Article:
I was first introduced to the idea of relics, that is, physical artifacts associated with the personal life of great beings, as a child. However, for the most part they did not make a strong impression on me until years later, after I had matured myself to understand their importance. Relics connect us to the past, and while they need not always be of what readers of this article may call “the spiritual,’ they do in fact exist on a host of levels. Among the first relics to come into my possession were my great-uncle’s ritual dagger, mirror, notebooks, ritual apron, and miscellaneous ritual tools. I separate these out from other personal objects, such as books in general, because while important, they did not play the same role in daily life or spiritual practice.
The dagger is old school. It is handmade with a moonstone handle and the blade is etched with simple Rosicrucian mottos. The mirror is indistinguishable from any mirror, and the apron of course is particular to his preferred lineage. The notebooks are not unlike my own. They contain notations, recitations, inspirational passages, and technical notes of interest to particular practices. However, they also contain a fair amount of the normal day to day workings of esotericism, and while such information is important to the person who writes it, after a while it trails off as being just more chatter of the mind – an important lesson in its own right. These are neatly kept and are a reminder to me of where I have come from, and where I am going. Many of the smaller items, of interest only to students of particular associations, were given away as relics, and I use this term specifically rather than artifacts, or items in my collection, because they are just that, relics, or something that has interest because of its connection to the past, as well as to a holy person. These are not baseball cards, lava lamps, or back issues of Popular Mechanics Magazine that are being traded. They are a veritable psychic and physical link to another time, place, and therefore, other states of consciousness.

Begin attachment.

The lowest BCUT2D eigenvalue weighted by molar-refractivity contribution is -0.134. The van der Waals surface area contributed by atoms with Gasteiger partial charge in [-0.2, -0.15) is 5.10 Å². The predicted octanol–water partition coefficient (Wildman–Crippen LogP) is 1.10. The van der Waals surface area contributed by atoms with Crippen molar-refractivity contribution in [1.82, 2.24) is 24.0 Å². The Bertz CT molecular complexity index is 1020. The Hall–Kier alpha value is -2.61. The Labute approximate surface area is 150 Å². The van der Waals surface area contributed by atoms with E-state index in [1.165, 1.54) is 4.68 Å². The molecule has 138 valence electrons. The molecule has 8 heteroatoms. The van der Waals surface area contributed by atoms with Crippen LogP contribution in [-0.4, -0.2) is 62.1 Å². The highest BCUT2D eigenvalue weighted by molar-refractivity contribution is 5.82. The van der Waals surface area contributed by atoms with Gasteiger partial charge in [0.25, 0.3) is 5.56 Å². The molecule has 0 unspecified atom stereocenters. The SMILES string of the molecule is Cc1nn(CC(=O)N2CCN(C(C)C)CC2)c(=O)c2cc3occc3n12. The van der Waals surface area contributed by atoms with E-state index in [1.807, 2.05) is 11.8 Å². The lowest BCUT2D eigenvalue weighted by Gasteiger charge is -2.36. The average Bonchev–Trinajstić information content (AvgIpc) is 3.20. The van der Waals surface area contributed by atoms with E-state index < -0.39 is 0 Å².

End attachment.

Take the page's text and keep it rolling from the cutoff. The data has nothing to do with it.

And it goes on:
The power of the human relic however, that actual physical remains of a human being, seen as a means of spiritual power, was first brought to my attention in a tangible manner almost a decade ago when I worked at St. Michael’s School for Boys outside of Tunkhannock, Pennsylvania. Originally established as an orphanage, the school transformed into a reformatory in the 1970s and eventually became a school and facility for adjudicated youth. When the School was built in 1915 a Roman Catholic chapel was part of the design. Constructed of Italian marble and German stained glass, this is among one of the most beautiful churches one will see, as it holds over 300 people. In the main altar and each of the side altars are small marble inlaid recesses that contained relics of saints. I discovered them when cleaning one of the altars of flowers after a public event wherein some of the water had spilled. They were small bone fragments, wrapped in white paper, with Latin inscriptions, sealed in wax, and placed in small, flat, lead boxes. They were apparently of more interest to me than to the Chaplin, whose ability to read the Latin inscription was not much better than my own. Apparently, they had gone unnoticed for several decades until I rescued them from water damage.